Community gardeners in Finglas have already been in contact with Dublin City Council’s local community development officer, who has been very encouraging about the project. There is a large waiting list for allotments in the Fingal district, and the gardeners hope to get in touch with people from the waiting list, to invite them to get involved in the Finglas Community Garden. Last Wednesday, 31st May, the City Council had a plant sale in the school from 6-8pm, and Finglas community gardeners gave out some leaflets and made some contact with local people. Again a group of local youngsters came down and helped us clear a large area of grass. The garden was also visited by Alma, a research student in Oxford Brookes University, who is studying urban food production, and examining the relationship between green spaces and human well-being.

An email address for queries has been set up, but for the moment, the Finglas group are working from the Dolphin’s Barn garden e-mail discussion list. However, in June a separate mailing list for the Finglas garden will be created. Watch this space for further details. Any like-minded individuals or groups are welcome to get involved. The group already has an overlap in membership - or has made links - with groups such as the Cultivate Centre for Sustainable Living, the Dublin Food Co-op, Food Not Bombs, Seed Savers, and the Rialto Environment Network. If you are interested in local, urban food production as an alternative to food characterised by the three ‘p’s (pesticides, preservatives and excess packaging), you can get in touch with a community gardening project in Dublin at one of the email addresses below. You’ll find that there are plenty of other people taking action to cut down on food miles and unfair trade. Lara helps the lads plant some veg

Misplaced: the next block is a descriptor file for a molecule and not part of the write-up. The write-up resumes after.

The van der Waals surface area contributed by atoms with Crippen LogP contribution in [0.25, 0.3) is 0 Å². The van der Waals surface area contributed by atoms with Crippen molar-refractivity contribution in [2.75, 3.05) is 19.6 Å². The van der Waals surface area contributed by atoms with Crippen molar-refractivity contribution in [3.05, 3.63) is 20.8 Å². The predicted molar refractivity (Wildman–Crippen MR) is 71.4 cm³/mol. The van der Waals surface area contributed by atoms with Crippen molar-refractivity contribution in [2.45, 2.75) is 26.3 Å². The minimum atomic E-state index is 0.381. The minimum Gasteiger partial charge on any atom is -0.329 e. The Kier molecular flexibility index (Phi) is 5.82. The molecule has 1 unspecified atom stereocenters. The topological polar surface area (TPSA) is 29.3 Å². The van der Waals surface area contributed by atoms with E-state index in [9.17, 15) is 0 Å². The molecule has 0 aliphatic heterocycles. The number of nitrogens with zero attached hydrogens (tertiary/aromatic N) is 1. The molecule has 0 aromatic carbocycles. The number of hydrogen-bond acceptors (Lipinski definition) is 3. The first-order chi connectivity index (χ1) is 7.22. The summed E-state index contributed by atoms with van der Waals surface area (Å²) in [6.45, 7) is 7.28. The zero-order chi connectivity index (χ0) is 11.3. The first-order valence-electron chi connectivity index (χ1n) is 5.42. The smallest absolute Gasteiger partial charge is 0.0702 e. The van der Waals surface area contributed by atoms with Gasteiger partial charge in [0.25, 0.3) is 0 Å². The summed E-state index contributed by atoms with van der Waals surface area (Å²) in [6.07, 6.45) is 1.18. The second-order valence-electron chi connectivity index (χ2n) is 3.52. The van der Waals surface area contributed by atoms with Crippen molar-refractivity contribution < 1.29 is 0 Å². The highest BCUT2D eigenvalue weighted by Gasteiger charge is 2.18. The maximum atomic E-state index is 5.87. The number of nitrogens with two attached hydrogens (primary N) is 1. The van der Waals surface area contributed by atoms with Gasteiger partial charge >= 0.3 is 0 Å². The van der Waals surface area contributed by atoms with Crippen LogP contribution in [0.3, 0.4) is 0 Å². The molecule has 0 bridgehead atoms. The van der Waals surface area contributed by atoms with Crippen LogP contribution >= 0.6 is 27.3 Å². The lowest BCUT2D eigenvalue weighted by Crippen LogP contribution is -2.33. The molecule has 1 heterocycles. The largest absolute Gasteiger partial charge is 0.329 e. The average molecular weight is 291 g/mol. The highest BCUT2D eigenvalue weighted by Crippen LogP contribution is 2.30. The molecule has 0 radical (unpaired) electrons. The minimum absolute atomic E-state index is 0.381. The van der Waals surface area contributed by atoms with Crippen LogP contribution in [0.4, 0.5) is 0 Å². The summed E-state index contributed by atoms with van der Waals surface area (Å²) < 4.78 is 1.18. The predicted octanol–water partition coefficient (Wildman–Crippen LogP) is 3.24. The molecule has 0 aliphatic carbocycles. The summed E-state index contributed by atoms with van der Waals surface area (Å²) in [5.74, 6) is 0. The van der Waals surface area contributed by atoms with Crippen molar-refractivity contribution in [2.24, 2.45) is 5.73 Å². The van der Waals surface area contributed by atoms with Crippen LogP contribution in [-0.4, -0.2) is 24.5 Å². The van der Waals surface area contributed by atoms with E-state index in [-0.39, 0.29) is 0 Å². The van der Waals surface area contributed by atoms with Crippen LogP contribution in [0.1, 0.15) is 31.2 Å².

Related Link: http://www.dolphinsbarngarden.org
author by Máire - St. Joseph's Girls' Schoolpublication date Sat Jun 03, 2006 10:28author address author phone Report this post to the editors

As the teacher who invited the community gardening group to become involved, I wish to say that for me their involvement is a dream come true. In recent years a colleague and I have dedicated many after school hours to developing previously non-existent flower-beds. We involved other teachers and children from most other classes in planting bulbs and flowering plants during school hours. Weeding is a nightmare and pupil involvement in this activity has been very limited and sporadic.

Trees donated to us for the millennium year were initially planted outside the inner fenced area. They had to be transplanted inside the inner fence area as over night some of them were damaged. Eventually the other perimeter of the school was fenced properly. Parents paid for some flowering trees to be planted on two of the three outer front lawns. The trees on the third lawn, near the community garden area, were specially planted in memory of a recently deceased teacher and a six-year old pupil who also died.

Dublin City Council gave us around 50 native tree saplings two years ago. Tree Walk members arrived on a bicycle one day and offered to plant 20 native trees with a group of children. All these new trees were planted near what is now the community gardening area. However the ground was never properly dug around the trees. Part of the ground around some of these trees has been now cleared by the community gardening group, which is wonderful. The trees will have a better chance of thriving. Weeds took over the entire area around all these saplings last year and had to be strimmed. Competing with so many weeds cannot be a help to the new young trees. Local residents also complained about what they considered the unsightly appearance of this area of the school grounds.

Several oak seedlings grown from acorns, and holly seedlings, grown from berries, have been planted elsewhere in the school grounds. Lilac trees have also been planted. Though not native plants, they are easily propagated from existing trees and their scented purple fragrance and flower are beautiful in May. Should anyone have a white lilac tree, perhaps they would donate a rooted section of it to the school for propagating. Some elderberry trees, which thanks to bird droppings, have self-seeded here and there.